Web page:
Cats Grooming by Karamysh via Shutterstock
By Cheryl Lock | Pet360.com
Cats are well known for their cleanliness. All day long, with the licking and the preening-it seems like it's never-ending.
Still, despite all the time my own cat spends cleaning herself, I'm often left wondering… is that really getting her clean? How much am I supposed to contribute to this cleanliness process?
I decided to find out.
The Tools Cats Use to Clean
For cats, their main grooming tools are their tongues, teeth, paws and claws. As you may have noticed, cats have rough, sandpapery tongues. If you look closely there are rows of hooked, backwards-facing spines, known as papillae, that act like bristles on a brush to help them detangle and clean their fur.
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Often you'll find that your cat will clean herself right after she's eaten. This habit dates back to cats in the wild, who cleaned themselves after meals to remove the smell of food (their saliva is an odor-hider) and to help avoid having potential predators smell it and come find them.
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What's This White Stuff?
One of the most common questions cat owners have about cat grooming involves dander. While it's sometimes confused with dandruff, dander is actually microscopic pieces of dry cat skin that can become airborne and could potentially cause allergic reactions in some pet owners.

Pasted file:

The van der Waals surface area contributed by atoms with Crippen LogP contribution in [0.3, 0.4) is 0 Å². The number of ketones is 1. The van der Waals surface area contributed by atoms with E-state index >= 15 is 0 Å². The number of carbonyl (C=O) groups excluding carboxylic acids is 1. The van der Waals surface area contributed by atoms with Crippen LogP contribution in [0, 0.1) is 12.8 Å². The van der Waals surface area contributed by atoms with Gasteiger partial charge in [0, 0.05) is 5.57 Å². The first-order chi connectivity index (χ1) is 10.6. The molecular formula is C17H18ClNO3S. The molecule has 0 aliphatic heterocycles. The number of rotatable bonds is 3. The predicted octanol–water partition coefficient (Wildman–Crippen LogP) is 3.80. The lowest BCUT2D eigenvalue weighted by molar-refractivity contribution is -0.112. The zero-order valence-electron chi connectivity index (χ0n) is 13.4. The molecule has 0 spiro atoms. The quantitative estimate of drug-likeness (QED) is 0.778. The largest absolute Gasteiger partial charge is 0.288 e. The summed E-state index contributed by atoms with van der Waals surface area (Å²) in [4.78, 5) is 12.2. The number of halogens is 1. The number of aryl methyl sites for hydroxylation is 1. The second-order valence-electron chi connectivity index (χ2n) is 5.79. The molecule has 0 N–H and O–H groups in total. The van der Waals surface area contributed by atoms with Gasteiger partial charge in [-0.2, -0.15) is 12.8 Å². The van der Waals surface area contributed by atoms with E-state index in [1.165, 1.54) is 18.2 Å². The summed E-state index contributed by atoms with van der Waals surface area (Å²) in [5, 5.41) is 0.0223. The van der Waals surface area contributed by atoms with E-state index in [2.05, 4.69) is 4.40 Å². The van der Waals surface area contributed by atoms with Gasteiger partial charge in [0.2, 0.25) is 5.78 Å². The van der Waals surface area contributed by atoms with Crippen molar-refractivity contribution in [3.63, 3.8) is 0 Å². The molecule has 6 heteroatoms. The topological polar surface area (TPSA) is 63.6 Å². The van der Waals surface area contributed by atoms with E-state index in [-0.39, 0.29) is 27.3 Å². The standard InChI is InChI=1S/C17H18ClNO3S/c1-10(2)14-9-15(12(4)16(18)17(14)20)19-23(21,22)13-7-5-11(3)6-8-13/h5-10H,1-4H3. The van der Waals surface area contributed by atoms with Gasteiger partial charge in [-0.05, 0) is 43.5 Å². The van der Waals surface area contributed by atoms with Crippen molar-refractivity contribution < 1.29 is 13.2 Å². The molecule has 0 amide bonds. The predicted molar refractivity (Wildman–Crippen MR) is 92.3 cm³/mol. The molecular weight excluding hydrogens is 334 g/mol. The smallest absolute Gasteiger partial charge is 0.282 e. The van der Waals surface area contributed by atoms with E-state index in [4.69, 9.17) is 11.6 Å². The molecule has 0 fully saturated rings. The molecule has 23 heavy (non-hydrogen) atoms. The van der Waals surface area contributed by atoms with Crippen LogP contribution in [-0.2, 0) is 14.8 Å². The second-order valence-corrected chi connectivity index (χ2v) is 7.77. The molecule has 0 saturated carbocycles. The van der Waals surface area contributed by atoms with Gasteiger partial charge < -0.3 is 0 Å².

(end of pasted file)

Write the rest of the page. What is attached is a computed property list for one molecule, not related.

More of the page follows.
In particular, Fel D1, which is a glycoprotein found in a cat's sebaceous glands under the skin, can cause allergy problems. The issue often arises when a cat grooms himself and the Fel D1 present in his saliva gets on his skin and hair, which, combined with the Fel D1 from sebaceous glands, can mix into a nightmare concoction for allergy sufferers.
There are, of course, some breeds that are said to be hypoallergenic (like the Javanese, and the Oriental Shorthair, for example). Also, it's believed that neutered cats produce less Fel D1 than cats that are not neutered, and that male cats (particularly those that are unneutered), produce more Fel D1 than female cats do.
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When it comes to cat dandruff, however, causes for that can range from dry air or parasites to obesity, or even serious diseases, like skin cancer. That's why it's always best to visit your vet at the first sign of dandruff, so you can have your cat's skin analyzed and figure out a solution.
Do I Still Need to Groom My Cat?
Although your cat will do a great job trying to clean herself, in most cases, you'll still need to chip in. Check with your vet about your cat's specific grooming needs based on her breed and coat length. Once that's done, there are all kinds of helpful products out there (like towelettes and sprays and brushes, oh my!) to make the grooming process as stress-free as possible.
If you find that you have allergies related to your cat, it's best to let someone else, or even a groomer, handle the cleaning of your cat.
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